It was not ruled by dynastic kings like the Maya polities. We don’t really know what form of government ran Teotihuacan, but we know it had powerful warlords because in the late 4th century, one of them conquered the Maya power center of Tikal 600 miles away. Maya inscriptions record Teotihuacan contact with the Mayan world reached as far as Honduras, perhaps even conquering city-states there, and certainly spreading its cultural presence, notably its characteristic obsidian crafts and architectural styles.

The complete skeleton of the spider monkey was unearthed at the Plaza of Columns Complex of Teotihuacan. It is a sacrificial offering deposited at the temple with its hands tied behind its back and feet tethered together. This type of binding was common among human and animal sacrifice victims buried alive. Next to it were found the complete skeletal remains of a golden eagle, the skull of a puma, several rattlesnakes and ritual objects (greenstone figurines, shell artifacts, obsidian blades). The monkey was female and between five and eight years old at the time of death. Analysis of the remains found that it was captured before the age of three and lived in captivity for more than two years after that. It ate a diet of maize, arrowroot and chili pepper, all of which had to have been prepared for it by humans. Before its arrival in Teotihuacan, it lived in a humid environment and ate plants and roots.

This finding allows researchers to piece evidence of high diplomacy interactions and debunks previous beliefs that Maya presence in Teotihuacán was restricted to migrant communities, said [anthropological archaeologist Nawa] Sugiyama, who led the research.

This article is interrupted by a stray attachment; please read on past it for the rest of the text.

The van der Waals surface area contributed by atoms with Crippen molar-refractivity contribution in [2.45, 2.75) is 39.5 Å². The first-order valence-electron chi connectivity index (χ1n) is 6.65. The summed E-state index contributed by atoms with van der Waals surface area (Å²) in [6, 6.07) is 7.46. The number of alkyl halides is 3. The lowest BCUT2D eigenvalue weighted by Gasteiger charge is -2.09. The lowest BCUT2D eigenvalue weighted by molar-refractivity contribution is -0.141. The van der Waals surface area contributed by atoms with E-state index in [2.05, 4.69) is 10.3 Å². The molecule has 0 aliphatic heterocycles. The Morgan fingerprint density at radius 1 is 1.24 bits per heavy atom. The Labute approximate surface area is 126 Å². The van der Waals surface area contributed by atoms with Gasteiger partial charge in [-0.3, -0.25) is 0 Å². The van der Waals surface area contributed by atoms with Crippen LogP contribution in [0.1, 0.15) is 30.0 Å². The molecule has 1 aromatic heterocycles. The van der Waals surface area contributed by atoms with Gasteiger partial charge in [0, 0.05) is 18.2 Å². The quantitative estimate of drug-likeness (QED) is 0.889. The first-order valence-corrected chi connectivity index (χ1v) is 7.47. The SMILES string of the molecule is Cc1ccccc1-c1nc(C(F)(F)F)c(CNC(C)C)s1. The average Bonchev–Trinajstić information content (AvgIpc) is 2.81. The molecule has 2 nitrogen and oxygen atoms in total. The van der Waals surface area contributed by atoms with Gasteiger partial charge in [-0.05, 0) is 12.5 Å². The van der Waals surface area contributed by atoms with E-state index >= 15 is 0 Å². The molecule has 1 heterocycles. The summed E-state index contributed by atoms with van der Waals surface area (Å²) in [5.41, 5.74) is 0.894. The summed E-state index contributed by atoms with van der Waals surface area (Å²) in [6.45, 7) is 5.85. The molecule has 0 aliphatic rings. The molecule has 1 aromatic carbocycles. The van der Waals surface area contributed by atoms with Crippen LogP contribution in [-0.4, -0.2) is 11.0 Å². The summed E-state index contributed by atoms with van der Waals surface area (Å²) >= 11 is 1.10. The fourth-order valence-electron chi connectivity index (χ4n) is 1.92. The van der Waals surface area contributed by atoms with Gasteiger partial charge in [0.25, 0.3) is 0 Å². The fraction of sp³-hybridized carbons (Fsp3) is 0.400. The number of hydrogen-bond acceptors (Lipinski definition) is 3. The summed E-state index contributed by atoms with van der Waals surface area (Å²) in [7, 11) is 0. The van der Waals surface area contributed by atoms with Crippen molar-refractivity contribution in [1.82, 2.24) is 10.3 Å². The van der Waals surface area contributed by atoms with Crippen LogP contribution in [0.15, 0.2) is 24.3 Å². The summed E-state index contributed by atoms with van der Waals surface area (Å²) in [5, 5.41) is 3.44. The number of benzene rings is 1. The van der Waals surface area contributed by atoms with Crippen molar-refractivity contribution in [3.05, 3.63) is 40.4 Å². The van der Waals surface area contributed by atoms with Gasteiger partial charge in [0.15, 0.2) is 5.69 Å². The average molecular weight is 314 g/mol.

“Teotihuacán attracted people from all over, it was a place where people came to exchange goods, property, and ideas. It was a place of innovation,” said Sugiyama, who is collaborating with other researchers, including Professor Saburo Sugiyama, co-director of the project and a professor at Arizona State University, and Courtney A. Hofman, a molecular anthropologist with the University of Oklahoma. “Finding the spider monkey has allowed us to discover reassigned connections between Teotihuacán and Maya leaders. The spider monkey brought to life this dynamic space, depicted in the mural art. It’s exciting to reconstruct this live history.”

The find has been published in the journal Proceedings of the National Academy of Sciences and can be read in its entirety here.